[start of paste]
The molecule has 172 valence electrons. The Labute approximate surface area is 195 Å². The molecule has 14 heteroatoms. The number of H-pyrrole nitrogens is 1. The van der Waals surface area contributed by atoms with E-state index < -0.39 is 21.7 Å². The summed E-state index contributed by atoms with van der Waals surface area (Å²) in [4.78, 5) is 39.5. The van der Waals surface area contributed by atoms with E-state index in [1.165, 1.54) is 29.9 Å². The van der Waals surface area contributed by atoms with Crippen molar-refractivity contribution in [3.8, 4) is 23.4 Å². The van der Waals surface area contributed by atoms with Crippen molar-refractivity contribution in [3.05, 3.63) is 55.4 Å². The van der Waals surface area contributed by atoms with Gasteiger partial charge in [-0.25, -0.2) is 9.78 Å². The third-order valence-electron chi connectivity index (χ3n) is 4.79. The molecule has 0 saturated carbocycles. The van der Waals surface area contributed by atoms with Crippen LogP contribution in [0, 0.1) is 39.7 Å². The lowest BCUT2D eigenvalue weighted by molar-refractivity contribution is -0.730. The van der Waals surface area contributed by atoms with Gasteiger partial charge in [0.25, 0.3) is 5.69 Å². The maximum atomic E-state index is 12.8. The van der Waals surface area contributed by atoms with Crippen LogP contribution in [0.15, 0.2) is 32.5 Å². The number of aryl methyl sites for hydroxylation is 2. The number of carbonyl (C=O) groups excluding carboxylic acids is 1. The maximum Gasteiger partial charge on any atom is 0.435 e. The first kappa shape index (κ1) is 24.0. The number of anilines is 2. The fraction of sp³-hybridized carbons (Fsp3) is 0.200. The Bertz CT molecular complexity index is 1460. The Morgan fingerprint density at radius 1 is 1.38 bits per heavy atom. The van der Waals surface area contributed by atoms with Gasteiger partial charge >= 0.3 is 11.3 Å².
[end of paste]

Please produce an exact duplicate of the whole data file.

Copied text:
The molecule has 172 valence electrons. The Labute approximate surface area is 195 Å². The molecule has 14 heteroatoms. The number of H-pyrrole nitrogens is 1. The van der Waals surface area contributed by atoms with E-state index < -0.39 is 21.7 Å². The summed E-state index contributed by atoms with van der Waals surface area (Å²) in [4.78, 5) is 39.5. The van der Waals surface area contributed by atoms with E-state index in [1.165, 1.54) is 29.9 Å². The van der Waals surface area contributed by atoms with Crippen molar-refractivity contribution in [3.8, 4) is 23.4 Å². The van der Waals surface area contributed by atoms with Crippen molar-refractivity contribution in [3.05, 3.63) is 55.4 Å². The van der Waals surface area contributed by atoms with Gasteiger partial charge in [-0.25, -0.2) is 9.78 Å². The third-order valence-electron chi connectivity index (χ3n) is 4.79. The molecule has 0 saturated carbocycles. The van der Waals surface area contributed by atoms with Crippen LogP contribution in [0, 0.1) is 39.7 Å². The lowest BCUT2D eigenvalue weighted by molar-refractivity contribution is -0.730. The van der Waals surface area contributed by atoms with Gasteiger partial charge in [0.25, 0.3) is 5.69 Å². The maximum atomic E-state index is 12.8. The van der Waals surface area contributed by atoms with Crippen LogP contribution in [0.15, 0.2) is 32.5 Å². The number of aryl methyl sites for hydroxylation is 2. The number of carbonyl (C=O) groups excluding carboxylic acids is 1. The maximum Gasteiger partial charge on any atom is 0.435 e. The first kappa shape index (κ1) is 24.0. The number of anilines is 2. The fraction of sp³-hybridized carbons (Fsp3) is 0.200. The Bertz CT molecular complexity index is 1460. The Morgan fingerprint density at radius 1 is 1.38 bits per heavy atom. The van der Waals surface area contributed by atoms with Gasteiger partial charge >= 0.3 is 11.3 Å².